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Old 01-08-2014, 09:38 AM   #1
ravi_nandula
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Unhappy Selinux Disabled -still having dot at the end of file permission


Hi Team,

I have CentOS 6.4 server using. I have disabled Selinux.
Even after disabling Selinux I can see dot at the end of the file permission.

Usually dot at the end of the file permission is for Selinux security.

I am not able to figure out how I can get that dot removed from the file permission.

Thanks in advance
 
Old 01-08-2014, 09:53 AM   #2
jpollard
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You always will.

The "." just tells you there is no ACL applied to the file/directory. With an ACL entry the "." is replaced by a "+".

And you can't really remove it unless you pipe the output through a filter to remove it...

Last edited by jpollard; 01-08-2014 at 09:57 AM.
 
Old 01-08-2014, 09:55 AM   #3
druuna
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The dot will be visible, even if SELinux is disabled (for files that where already created).

After disabling SELinux you will not see these dots for newly created files.
 
Old 01-08-2014, 09:56 AM   #4
ravi_nandula
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Quote:
Originally Posted by jpollard View Post
You always will.

The "." just tells you there is no ACL applied to the file/directory. With an ACL entry the "." is replaced by a "+".
Thanks for prompt response.

But I don't see dot in other servers .i.e, CentOS 5.8.

Is dot common for CentOS 6.4? Can you please explain if possible.
 
Old 01-08-2014, 09:59 AM   #5
jpollard
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Quote:
Originally Posted by ravi_nandula View Post
Thanks for prompt response.

But I don't see dot in other servers .i.e, CentOS 5.8.

Is dot common for CentOS 6.4? Can you please explain if possible.
Somewhere ls was updated to allow you to find out if an ACL is or is not applied to the file. It has been present ever since.

I've always seen it - just never worried about it unless it had a "+" (some root filesystems that get restored will pick up an ACL where it shouldn't... normally matching the original group permissions, but applications just check for whether an ACL exists or not, and don't bother checking the ACLs when present).

I believe the "." is common since CentOS 6, but I'm not sure when the change took effect. I've always run with SELinux enabled, and ACL supported. It just adds one more layer of security to protect the system from accidents. SELinux protects against errors in services by providing a compartmentalization that isolates a service from doing damage.

Last edited by jpollard; 01-08-2014 at 10:13 AM.
 
Old 01-08-2014, 10:04 AM   #6
druuna
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Just to make sure:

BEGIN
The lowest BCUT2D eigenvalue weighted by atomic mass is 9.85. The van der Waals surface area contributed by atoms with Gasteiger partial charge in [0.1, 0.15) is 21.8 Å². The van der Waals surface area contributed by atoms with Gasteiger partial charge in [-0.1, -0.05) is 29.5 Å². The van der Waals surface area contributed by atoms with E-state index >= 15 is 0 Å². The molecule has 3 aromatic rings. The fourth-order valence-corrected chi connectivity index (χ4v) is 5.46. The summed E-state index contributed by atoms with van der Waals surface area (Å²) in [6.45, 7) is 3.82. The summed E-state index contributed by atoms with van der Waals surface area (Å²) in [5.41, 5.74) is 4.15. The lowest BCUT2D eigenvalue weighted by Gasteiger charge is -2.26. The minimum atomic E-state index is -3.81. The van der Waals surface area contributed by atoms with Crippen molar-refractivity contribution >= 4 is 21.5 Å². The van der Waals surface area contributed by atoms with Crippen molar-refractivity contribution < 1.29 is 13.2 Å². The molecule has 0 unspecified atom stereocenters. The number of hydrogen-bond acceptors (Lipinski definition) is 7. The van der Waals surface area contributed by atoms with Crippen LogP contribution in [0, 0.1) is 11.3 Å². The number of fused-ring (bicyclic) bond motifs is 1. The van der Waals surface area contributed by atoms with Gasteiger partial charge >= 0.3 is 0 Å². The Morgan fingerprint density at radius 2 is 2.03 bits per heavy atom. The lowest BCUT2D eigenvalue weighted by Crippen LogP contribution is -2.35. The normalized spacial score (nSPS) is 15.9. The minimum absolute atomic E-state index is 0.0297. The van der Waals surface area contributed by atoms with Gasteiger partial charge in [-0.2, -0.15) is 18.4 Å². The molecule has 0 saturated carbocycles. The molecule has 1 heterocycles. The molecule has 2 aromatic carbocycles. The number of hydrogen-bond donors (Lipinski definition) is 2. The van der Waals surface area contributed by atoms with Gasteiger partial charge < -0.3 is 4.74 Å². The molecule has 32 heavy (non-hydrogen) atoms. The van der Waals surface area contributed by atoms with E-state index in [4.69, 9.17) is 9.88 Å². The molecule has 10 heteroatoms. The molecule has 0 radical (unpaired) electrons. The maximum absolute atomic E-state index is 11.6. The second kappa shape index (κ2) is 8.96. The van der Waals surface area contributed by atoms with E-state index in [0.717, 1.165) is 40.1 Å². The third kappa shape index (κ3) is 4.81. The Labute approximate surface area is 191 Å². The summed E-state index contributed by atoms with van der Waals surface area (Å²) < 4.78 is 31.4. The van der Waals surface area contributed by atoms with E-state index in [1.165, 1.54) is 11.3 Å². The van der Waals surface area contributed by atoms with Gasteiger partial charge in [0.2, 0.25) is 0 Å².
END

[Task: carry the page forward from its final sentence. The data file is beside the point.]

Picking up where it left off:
A dot signifies SELinux and a + signifies ACL. One has nothing to do with the other.
 
Old 01-08-2014, 10:09 AM   #7
ravi_nandula
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Originally Posted by jpollard View Post
Somewhere ls was updated to allow you to find out if an ACL is or is not applied to the file. It has been present ever since.
How can I disabled/set that ls output will not show ACL is or is not applied?
 
Old 01-08-2014, 10:34 AM   #8
ravi_nandula
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I got it .By running below in every filesystem it removed access list with selinux

find . -print0 |xargs -0 -n 1 sudo setfattr -h -x security.selinux
 
Old 01-08-2014, 03:40 PM   #9
jpollard
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You realize the first update will just put it back.

Why do you need it removed, anyway?
 
Old 10-22-2014, 08:22 PM   #10
DRWhite
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disabling

Hi folks,

SELinux is always the first thing to go on a Linux System, as it's the one thing that causes more isues than it solves.
Is there a way to NOT install it?

I have the dots on the filesystem as well as the poster did.
My problem is that even though I have SELinux Disabled, which used to be very easy through SETUP, it's currently not working right. the file system has the dots and there are issues when trying to access things such as the Web Server on the system, because the system was installed when sELinux was installed, so they all have it active.

I have taken advice and removed and put back on the filesystem directories for the folder that contains the documents for the server, but it's not able to show them. And the only thing that it comes back to is SELinux. The worst thing to EVER be developed.

It's something that isn't needed in a server, and should not be there. It shouldn't even be on a Desktop System UNLESS it's an End User, mainly one that just got off Windows and starting on Unix for their new system. So that they can't break the system. But as long as they don't run as root, they should have no issue anyway. so SELinux is just horrid.

How do I get rid of it and everything about it from my machine so that I can actually access MY files? and allow the apache server to access it's files properly and read everything correctly?
 
Old 10-23-2014, 07:07 AM   #11
jpollard
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It is needed on servers AND on workstations.

It is there to contain hacking breaches - even if the root account is breached.

The period is there because it is part of ls, and the filesystem supports MAC labels.

SELinux does not prevent you from accessing YOUR files. It is to prevent others from doing so.

For apache, running under SELinux, is running in a compartment defined and enforced by the MAC labels. If someone hacks apache, they will be prevented from accessing any file that is not within the apache compartment - so, no password files can be obtained, even if the hack achieves a root escalation. No user files can be obtained.

Now if you would read documentation on apache and SELinux, then you would know that there are some security labels the user can use to identify which files may be accessed.